The Integrated Reasoning, or IR, section was introduced in GMAT exam in June 2012. IR replaced one of the 30 minute essay type questions.

The IR section is non-adaptive, 30 minutes long and contains 12 questions. The top score is an 8 and the minimum score is 1, and this score is separate from the AWA score as well as the general GMAT score, which is out of 800 points.

IR section is based on what you learn while you prepare for Quant and Verbal sections you need to get used to the visual nature of the question types and to the different types of multiple choice questions presented.  An on-screen calculator is provided.

Relationship of IR with Verbal and QuantRelation between sections of GMAT

Mean IR score 
Mean IR score country wise

 Type of Integrated Reasoning Questions

Graphical Interpretation

IR Question type_GraphicalIn this question type the test taker will be asked to interpret a graph or graphical image, and select from a drop down list to make response statements accurate




Two- Part Analysis

IR Question type_Two Part AnalysisThis question will involve two components for a solution.  Possible answers will be given  in a table format with a column for each component and rows with possibles option; test takers will be asked to consider the option provided



Multi Source Reasoning

IR Question type_Multi Source ReasoningTest Takers will be asked to use text , charts, and/or tables from two to three sources of information to answer questions.




Table Analysis

IR Question type_Table Analysis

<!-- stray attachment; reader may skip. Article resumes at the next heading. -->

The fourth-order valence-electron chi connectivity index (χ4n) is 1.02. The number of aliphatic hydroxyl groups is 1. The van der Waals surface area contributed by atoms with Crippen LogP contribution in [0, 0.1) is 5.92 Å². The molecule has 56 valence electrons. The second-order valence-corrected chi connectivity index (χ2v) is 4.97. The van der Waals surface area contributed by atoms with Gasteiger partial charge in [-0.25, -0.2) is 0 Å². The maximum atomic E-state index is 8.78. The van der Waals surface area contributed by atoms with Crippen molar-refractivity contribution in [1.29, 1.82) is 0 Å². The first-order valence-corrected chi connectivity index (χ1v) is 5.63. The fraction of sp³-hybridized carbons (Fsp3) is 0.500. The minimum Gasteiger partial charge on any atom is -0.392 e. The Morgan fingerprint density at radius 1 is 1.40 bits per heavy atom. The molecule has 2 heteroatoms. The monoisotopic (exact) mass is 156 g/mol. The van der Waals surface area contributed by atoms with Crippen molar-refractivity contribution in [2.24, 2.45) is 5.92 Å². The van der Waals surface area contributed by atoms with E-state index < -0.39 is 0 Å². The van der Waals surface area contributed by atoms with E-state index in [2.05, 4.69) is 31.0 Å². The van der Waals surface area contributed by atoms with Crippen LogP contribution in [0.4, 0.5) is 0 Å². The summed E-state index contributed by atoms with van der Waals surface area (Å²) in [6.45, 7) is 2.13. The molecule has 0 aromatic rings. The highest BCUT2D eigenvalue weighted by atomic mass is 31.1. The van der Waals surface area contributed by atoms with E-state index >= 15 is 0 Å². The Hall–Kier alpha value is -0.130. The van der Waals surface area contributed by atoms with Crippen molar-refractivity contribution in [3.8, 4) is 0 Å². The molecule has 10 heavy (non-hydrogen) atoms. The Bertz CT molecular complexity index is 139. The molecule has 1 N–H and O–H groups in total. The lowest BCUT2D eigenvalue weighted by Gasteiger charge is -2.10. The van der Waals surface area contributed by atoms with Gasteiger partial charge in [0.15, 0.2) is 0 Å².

Test Taker will be presented with sortable table of information, which has to be analysed to determine if answer statement are accurate



 How to prepare for Integrated Reasoning

  • Get Familiar with the question types

Getting familiar with the question types of IR is a key ingredient to prepare for the Integrating Reasoning and will help you manage time. This will help you understand the amount of effort you will have to put into each question and let you prioritise your time by applying yourself on the right questions and guessing on other potential time waster questions. For example: a MSR or TA section posing a Multiple Choice Question—this format presents two possible choices (true/false), and makes three statements: you have to decide the right choice for each statement.  Because there’s no partial credit on the IR, you would have to choose the correct option for all three of those statements in order to get any credit for this question. If you are sure about two statements, only  then is it worth to put more time in the third statement, else you should put more time on other questions that might fetch you a mark.

  • Take Mock tests with Integrated Reasoning